The best dealers/doctors have the best connections. They have inside information of how the tests are conducted and find out the best ways around those tests. Then it's a matter of who is willing to pay for that information. The more $$$ you have the better information you get access to and the better program and drug "cocktail" they can design for you. That has gone on for years and will continue to go on as long as there is money to be made and as long as athletes will continue to seek that golden fleece. Sports will never be clean.
spokehead More than 1 year ago
Travis, Travis, Travis... where was the Saugy implication in the reasoned decision and the "large donation." Yes you have Armstrong by the "plumbs" but where is the evidence of these outlandish conspiracies. You are either still fishing for sucker fish for your investigation and trying to get others to panic, or shooting a shot across Johan's bow, or a blowhard. I hope it is not, but I fear it is the later. Put up or shut up.
noidea More than 1 year ago
Rule1. Only use as much ammunition as you need to get the result..... Rule2. Divide and conquer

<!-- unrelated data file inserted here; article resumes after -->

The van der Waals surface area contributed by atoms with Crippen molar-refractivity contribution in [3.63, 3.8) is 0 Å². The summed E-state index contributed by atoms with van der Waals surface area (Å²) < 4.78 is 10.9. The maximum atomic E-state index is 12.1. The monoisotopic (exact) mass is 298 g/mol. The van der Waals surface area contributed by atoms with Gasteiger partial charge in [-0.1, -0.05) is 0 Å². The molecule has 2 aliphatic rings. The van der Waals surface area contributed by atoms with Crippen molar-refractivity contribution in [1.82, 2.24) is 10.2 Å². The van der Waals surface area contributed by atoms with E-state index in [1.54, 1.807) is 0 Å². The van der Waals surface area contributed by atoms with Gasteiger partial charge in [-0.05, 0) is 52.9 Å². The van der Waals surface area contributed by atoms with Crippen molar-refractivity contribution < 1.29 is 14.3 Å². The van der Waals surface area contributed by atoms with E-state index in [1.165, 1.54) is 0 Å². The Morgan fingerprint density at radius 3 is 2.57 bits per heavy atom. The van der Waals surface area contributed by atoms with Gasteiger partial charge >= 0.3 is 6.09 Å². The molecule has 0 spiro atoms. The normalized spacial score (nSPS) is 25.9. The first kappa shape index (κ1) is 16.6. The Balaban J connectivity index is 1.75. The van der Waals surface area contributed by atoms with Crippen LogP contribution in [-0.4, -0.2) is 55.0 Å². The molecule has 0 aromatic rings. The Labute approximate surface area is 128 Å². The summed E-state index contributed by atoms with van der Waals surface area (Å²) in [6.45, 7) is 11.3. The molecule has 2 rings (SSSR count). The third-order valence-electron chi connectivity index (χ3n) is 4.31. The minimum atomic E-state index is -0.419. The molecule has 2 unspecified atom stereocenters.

epofuel More than 1 year ago
Exactly, Spokehead. Travis has a job to do, and a position to preserve. I mean, man, that sounds a bit like a Lance Armstrong but you the point. It really DOES seem like he's out to be the anti-doping messiah. But Travis, Travis, Travis...where were you in 2004 when you could have put it all to rest? Nowhere. That's where. So Travis - YOU are partly to blame for "Lance ruining cycling..." But you are also to blame for guys like Zabriskie, Vaughters, Danielson and others ruining cycling, too. And Hincapie, and Floyd, and Tyler. Because you knew - way back then - you knew, and didn't say anything.
noidea More than 1 year ago
Oops another rule... Never reveal your end game
rainwatrs More than 1 year ago
Look at it in light of a competitors "Whatever it takes to win win win ". This may be just the tip of the iceberg. There's no blame, no good cop bad cop, no stopping a person who is addicted to winning at any cost.
LaBici More than 1 year ago
"“I asked him: ‘Did you give Lance Armstrong and Johan Bruyneel the keys to beating the EPO test?’ And he nodded his head yes." So why was this not part of the "Reasoned Decision" ?? Could it be attributable to the fact that Mr Saugy was not subpoenaed or that he would not go on record with his statements? But I agree that with this statement Tygart has fired a shot across Bruyneel's bow !
noidea More than 1 year ago
Dinner a la Tygart.. Lance... fried Bruyneel.. about to go in the oven UCI.. Applying dressing National cycling bodies.. tenderising I wouldn't want thi